After falling rates and months of bad news, the dry bulk shipping community believes it has seen positive signs for the near-term markets. That’s despite some of the benchmark dry bulk seaborne volume and freight rate numbers taking a deep, deep dive. And, on analysis, the dry bulk shipping markets are currently really mixed-up.
Year-over-year numbers for the dry bulk shipping markets are mostly written in the reddest of red inks, reveals the latest (end of April) research note from Breakwave Advisors. The company is the manager of the Breakwave Dry Bulk Shipping exchange traded fund (NYSE ARCA: BDRY).
China coal imports are marginally down year-over-year by 1.1 percent to stand at 75 million tons on a year-to-date basis. The country’s year-over-year soybean imports are down 14.3 percent to stand at 17 million tons year-to-date. China’s iron ore imports are down by 3.6 percent year-over-year to stand at 261 million tons year-to-date, Breakwave reports.
Year-over-year dry bulk shipping rates are now quite underwater. The Baltic Dry Index (Average) is 789 year-to-date which is down just over 32 percent year-over-year, Breakwave reports. Capesize shipping spot rates on a year-to-date average are $8,099 per day, which is down 35.8 percent year-over-year.
“Capesize” refers to the size of a dry bulk vessel, which is expressed in deadweight tons, or dwt. Deadweight refers to the weight-carrying capacity of a ship and it is a metric measurement. One deadweight ton is equivalent to 2,204.6 U.S. pounds.
There is no official definition of what constitutes a capesize vessel but the industry consensus is that anything over 100,000 dwt fits the bill. That said, iron ore-carrying capesize ships are more typically in the 180,000+ dwt range.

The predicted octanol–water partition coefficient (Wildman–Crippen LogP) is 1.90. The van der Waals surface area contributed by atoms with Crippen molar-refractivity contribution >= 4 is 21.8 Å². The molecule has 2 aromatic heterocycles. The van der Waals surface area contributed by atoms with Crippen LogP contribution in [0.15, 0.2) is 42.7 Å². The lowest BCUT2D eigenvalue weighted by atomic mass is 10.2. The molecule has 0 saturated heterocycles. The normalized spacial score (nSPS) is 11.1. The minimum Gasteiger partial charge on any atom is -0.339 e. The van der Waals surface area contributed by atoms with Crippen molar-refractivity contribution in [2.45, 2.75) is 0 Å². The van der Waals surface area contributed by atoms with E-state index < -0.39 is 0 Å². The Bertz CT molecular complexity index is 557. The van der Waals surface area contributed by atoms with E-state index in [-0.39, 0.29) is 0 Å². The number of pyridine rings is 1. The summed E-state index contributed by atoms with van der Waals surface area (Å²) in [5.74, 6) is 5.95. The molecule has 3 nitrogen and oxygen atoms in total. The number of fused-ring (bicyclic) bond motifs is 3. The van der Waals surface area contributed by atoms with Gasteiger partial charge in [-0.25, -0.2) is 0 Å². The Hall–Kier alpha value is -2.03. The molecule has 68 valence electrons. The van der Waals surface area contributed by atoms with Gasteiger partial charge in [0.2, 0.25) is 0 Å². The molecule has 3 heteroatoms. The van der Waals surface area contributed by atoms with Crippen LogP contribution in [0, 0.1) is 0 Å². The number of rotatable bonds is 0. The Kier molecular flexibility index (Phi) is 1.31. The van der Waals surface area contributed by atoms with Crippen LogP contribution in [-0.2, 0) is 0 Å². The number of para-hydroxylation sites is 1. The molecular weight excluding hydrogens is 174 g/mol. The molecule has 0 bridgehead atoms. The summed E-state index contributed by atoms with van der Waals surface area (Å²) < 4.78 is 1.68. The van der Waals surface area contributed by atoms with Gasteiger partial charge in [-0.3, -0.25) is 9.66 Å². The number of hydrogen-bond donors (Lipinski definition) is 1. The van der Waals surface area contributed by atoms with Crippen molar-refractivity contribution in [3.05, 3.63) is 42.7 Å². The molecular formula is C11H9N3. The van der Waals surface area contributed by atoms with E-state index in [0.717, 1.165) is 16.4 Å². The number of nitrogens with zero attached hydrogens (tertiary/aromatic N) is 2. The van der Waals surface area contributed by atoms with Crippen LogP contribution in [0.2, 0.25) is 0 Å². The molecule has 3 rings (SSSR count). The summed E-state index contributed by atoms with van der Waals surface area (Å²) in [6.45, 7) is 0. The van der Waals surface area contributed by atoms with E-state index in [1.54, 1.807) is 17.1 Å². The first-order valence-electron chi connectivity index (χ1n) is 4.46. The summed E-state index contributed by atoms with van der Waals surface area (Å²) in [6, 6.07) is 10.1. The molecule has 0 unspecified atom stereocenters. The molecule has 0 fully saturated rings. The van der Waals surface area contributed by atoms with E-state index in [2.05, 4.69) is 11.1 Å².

Although the overall numbers don’t look so good at first sight, Breakwave reports that short-term dry bulk shipping momentum, sentiment and fundamentals are, in fact, all positive.
Despite everything, Breakwave says that dry bulk rates are on a “path to recovery.”
Much appears to hinge on Brazil.
Last week, the Western Australian capesize market received a “considerable push” according to ship broker Braemar ACM, in its end-of-April, Weekly Scope report.
Although Braemar attributed last week’s push on capes to the onset of Asian public holidays, it added that “the sentiment from Brazil remains positive.”
Supply volumes of iron ore from the Latin American country appear to be in recovery after the dreadful and tragic Brumadinho dam disaster in January, which has greatly reduced iron ore production so far in 2019.
“Although production still is far from reaching pre-accident levels, we anticipate that most of the unrelated to accident mines will slowly resume operations,” Breakwave Advisors says.
In a recent research note, ship broker Fearnleys noted that there has been more period activity in the capesize market, which it expects to “improve a bit further.” But, it adds, “the big gains will have to wait until we see stronger activity out of Brazil.”
If Brazilian iron ore volumes continue to increase then Breakwave expects a “counter-seasonal rally” to develop in the summer. And, it adds, with the introduction of the IMO 2020 low-sulfur fuel regulations approaching, Breakwave “expects significant short-term improvements in rates.”